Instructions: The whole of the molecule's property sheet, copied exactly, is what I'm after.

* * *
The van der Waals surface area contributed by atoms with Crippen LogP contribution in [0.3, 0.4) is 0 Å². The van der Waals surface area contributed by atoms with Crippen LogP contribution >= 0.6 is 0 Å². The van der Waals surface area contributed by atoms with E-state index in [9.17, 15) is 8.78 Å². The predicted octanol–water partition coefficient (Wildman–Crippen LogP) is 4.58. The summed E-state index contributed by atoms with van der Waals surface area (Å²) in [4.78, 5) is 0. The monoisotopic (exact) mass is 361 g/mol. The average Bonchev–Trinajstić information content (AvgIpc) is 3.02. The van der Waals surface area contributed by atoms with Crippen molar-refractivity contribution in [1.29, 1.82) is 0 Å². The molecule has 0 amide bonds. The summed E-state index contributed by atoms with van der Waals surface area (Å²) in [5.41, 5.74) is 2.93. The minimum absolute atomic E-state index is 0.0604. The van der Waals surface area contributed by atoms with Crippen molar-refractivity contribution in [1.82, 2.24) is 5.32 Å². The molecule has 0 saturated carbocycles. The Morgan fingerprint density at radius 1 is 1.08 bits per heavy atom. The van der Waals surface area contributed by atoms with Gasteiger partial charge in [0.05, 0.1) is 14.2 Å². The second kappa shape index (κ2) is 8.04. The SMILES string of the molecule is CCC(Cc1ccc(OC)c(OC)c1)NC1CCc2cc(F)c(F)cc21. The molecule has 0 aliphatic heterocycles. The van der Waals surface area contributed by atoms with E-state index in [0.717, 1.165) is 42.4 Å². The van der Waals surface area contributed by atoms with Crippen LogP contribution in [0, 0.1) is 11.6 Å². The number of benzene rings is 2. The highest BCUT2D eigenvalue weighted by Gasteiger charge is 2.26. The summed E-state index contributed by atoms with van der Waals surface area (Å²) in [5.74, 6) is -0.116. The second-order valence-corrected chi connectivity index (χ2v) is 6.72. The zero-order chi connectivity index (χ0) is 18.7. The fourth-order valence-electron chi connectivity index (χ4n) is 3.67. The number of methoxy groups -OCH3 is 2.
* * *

The van der Waals surface area contributed by atoms with Crippen LogP contribution in [0.3, 0.4) is 0 Å². The van der Waals surface area contributed by atoms with Crippen LogP contribution >= 0.6 is 0 Å². The van der Waals surface area contributed by atoms with E-state index in [9.17, 15) is 8.78 Å². The predicted octanol–water partition coefficient (Wildman–Crippen LogP) is 4.58. The summed E-state index contributed by atoms with van der Waals surface area (Å²) in [4.78, 5) is 0. The monoisotopic (exact) mass is 361 g/mol. The average Bonchev–Trinajstić information content (AvgIpc) is 3.02. The van der Waals surface area contributed by atoms with Crippen molar-refractivity contribution in [1.29, 1.82) is 0 Å². The molecule has 0 amide bonds. The summed E-state index contributed by atoms with van der Waals surface area (Å²) in [5.41, 5.74) is 2.93. The minimum absolute atomic E-state index is 0.0604. The van der Waals surface area contributed by atoms with Crippen molar-refractivity contribution in [1.82, 2.24) is 5.32 Å². The molecule has 0 saturated carbocycles. The Morgan fingerprint density at radius 1 is 1.08 bits per heavy atom. The van der Waals surface area contributed by atoms with Gasteiger partial charge in [0.05, 0.1) is 14.2 Å². The second kappa shape index (κ2) is 8.04. The SMILES string of the molecule is CCC(Cc1ccc(OC)c(OC)c1)NC1CCc2cc(F)c(F)cc21. The molecule has 0 aliphatic heterocycles. The van der Waals surface area contributed by atoms with E-state index in [0.717, 1.165) is 42.4 Å². The van der Waals surface area contributed by atoms with Crippen LogP contribution in [0, 0.1) is 11.6 Å². The number of benzene rings is 2. The highest BCUT2D eigenvalue weighted by Gasteiger charge is 2.26. The summed E-state index contributed by atoms with van der Waals surface area (Å²) in [5.74, 6) is -0.116. The second-order valence-corrected chi connectivity index (χ2v) is 6.72. The zero-order chi connectivity index (χ0) is 18.7. The fourth-order valence-electron chi connectivity index (χ4n) is 3.67. The number of methoxy groups -OCH3 is 2.